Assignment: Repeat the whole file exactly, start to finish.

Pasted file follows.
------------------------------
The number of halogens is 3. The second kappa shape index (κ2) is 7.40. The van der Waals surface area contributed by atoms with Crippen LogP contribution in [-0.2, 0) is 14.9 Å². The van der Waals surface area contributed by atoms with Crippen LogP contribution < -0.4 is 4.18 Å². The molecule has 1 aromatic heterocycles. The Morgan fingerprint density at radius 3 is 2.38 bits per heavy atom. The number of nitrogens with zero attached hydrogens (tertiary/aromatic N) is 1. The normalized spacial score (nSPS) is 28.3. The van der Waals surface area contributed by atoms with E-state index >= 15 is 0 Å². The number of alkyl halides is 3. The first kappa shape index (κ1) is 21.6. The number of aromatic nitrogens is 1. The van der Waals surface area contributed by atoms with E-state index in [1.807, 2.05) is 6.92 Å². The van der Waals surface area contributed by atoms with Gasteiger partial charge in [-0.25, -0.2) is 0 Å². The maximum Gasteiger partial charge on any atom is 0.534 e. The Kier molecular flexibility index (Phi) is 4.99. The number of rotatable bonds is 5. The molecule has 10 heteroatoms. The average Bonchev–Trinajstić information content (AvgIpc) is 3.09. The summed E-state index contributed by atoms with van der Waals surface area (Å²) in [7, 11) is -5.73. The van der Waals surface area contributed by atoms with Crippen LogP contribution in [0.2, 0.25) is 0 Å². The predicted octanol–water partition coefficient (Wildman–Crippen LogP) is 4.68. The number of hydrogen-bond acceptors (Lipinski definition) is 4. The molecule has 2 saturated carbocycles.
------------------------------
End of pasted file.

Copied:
The number of halogens is 3. The second kappa shape index (κ2) is 7.40. The van der Waals surface area contributed by atoms with Crippen LogP contribution in [-0.2, 0) is 14.9 Å². The van der Waals surface area contributed by atoms with Crippen LogP contribution < -0.4 is 4.18 Å². The molecule has 1 aromatic heterocycles. The Morgan fingerprint density at radius 3 is 2.38 bits per heavy atom. The number of nitrogens with zero attached hydrogens (tertiary/aromatic N) is 1. The normalized spacial score (nSPS) is 28.3. The van der Waals surface area contributed by atoms with E-state index >= 15 is 0 Å². The number of alkyl halides is 3. The first kappa shape index (κ1) is 21.6. The number of aromatic nitrogens is 1. The van der Waals surface area contributed by atoms with E-state index in [1.807, 2.05) is 6.92 Å². The van der Waals surface area contributed by atoms with Gasteiger partial charge in [-0.25, -0.2) is 0 Å². The maximum Gasteiger partial charge on any atom is 0.534 e. The Kier molecular flexibility index (Phi) is 4.99. The number of rotatable bonds is 5. The molecule has 10 heteroatoms. The average Bonchev–Trinajstić information content (AvgIpc) is 3.09. The summed E-state index contributed by atoms with van der Waals surface area (Å²) in [7, 11) is -5.73. The van der Waals surface area contributed by atoms with Crippen LogP contribution in [0.2, 0.25) is 0 Å². The predicted octanol–water partition coefficient (Wildman–Crippen LogP) is 4.68. The number of hydrogen-bond acceptors (Lipinski definition) is 4. The molecule has 2 saturated carbocycles.